I am a true-blue, dyed in the wool Apple iOS device supporter. I have had an iPhone since day one, and I own and work with iPads and Mac computers every day. But I have to tell you, right here: I am seriously, significantly impressed with Barnes and Noble’s new Android-based nook Tablet. Wow.
Opening the now-familiar nook-style packaging, I felt something I’ve only experienced with the Apple design-centric packaging before – a sense of familiarity and comfort. I’ve owned a nook since the very first eInk device they released in November of 2009, and have upgraded since then to a nook Simple Touch eInk reader. Each iteration of the nook device has been boxed in a similar solid feeling cardboard box. These boxes are easily opened, with the cord and power plug in a separate bottom section, the device itself snugly ensconced in the top. Lifting the lid on the nook Tablet was like coming home, and my inner geek squee-ed a bit.
The device itself is beautiful – looking almost exactly like last year’s nook Color (which I skipped since, well, I *have* an iPad) except the shade of grey of the frame. The screen is a long 8.1 inches by 5.0 inches, and the whole device feels solid yet intimately holdable, with a weight of 14.1 ounces and a thickness of just shy of a half an inch. At first, I thought using it in landscape orientation, especially while reading, would be awkward. After several days of comfortable before-bed reading, I can say that it excels as an e-reader in either orientation.
Speaking of reading, as a long time B&N account holder, I already have about 40 books that I’ve either purchased, sampled, or gotten for free through the in-store promotions over the last couple of years. It’s a joy to turn on the nook Tablet, log in to my B&N account, and have most of my preferences and books ready for download to this specific device. This is cloud-based heaven for book and content lovers. Even my social network preferences were filled in from the one account log in. Brilliant!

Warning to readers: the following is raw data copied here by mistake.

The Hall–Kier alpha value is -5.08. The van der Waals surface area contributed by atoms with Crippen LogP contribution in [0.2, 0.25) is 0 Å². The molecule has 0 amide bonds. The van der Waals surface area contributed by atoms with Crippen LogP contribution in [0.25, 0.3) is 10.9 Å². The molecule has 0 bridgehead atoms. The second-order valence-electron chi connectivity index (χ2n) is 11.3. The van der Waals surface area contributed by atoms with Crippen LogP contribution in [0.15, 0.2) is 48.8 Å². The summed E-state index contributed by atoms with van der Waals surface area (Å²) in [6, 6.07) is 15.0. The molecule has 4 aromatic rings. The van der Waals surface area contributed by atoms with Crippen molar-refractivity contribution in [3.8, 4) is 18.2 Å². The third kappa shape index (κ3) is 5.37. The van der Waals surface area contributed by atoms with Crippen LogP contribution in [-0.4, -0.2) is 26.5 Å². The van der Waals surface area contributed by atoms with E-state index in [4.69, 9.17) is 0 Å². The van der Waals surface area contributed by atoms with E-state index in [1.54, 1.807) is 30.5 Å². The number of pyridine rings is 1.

Reading books is as fantastic as ever. Tapping on words and passages brings up a host of options, including an onboard dictionary look up feature as well as an easy social network sharing ability. The LCD backlit display isn’t the way I want to read all my books all the time – I’ll save my nook Simple Touch eInk reader for that – but it’s very usable, allowing me to adjust brightness down in a dark room with a fairly low glare screen. Good stuff when I only have the one device.
But I didn’t pick this one up to be my eReader. The nook Tablet has a 1 GHz dual core processor with 1 GHz of RAM (twice that of the competing Amazon Fire). The onboard memory is 16 Gb (with an unfortunately under explained 1 Gb only reserved for user owned and ad hoc data – more on this in a tic) with an micro SD slot to expand that with up to an extra 32 Gb of storage space.
Barnes and Noble doesn’t talk up the walled memory approach it’s taking with the nook Tablet. Essentially, users have only 1G of onboard memory allowed for their own non-B&N content. The rest of the 16 G is reserved for B&N content, which will include some reported third party media partners soon, as well as their own movie rental service. Add that kind of data, as well as the larger sized magazine content already available, and that “only B&N content” section will likely fill up fast. I was initially disappointed that this was the approach, but so far have not had an issue with it, and don’t expect to.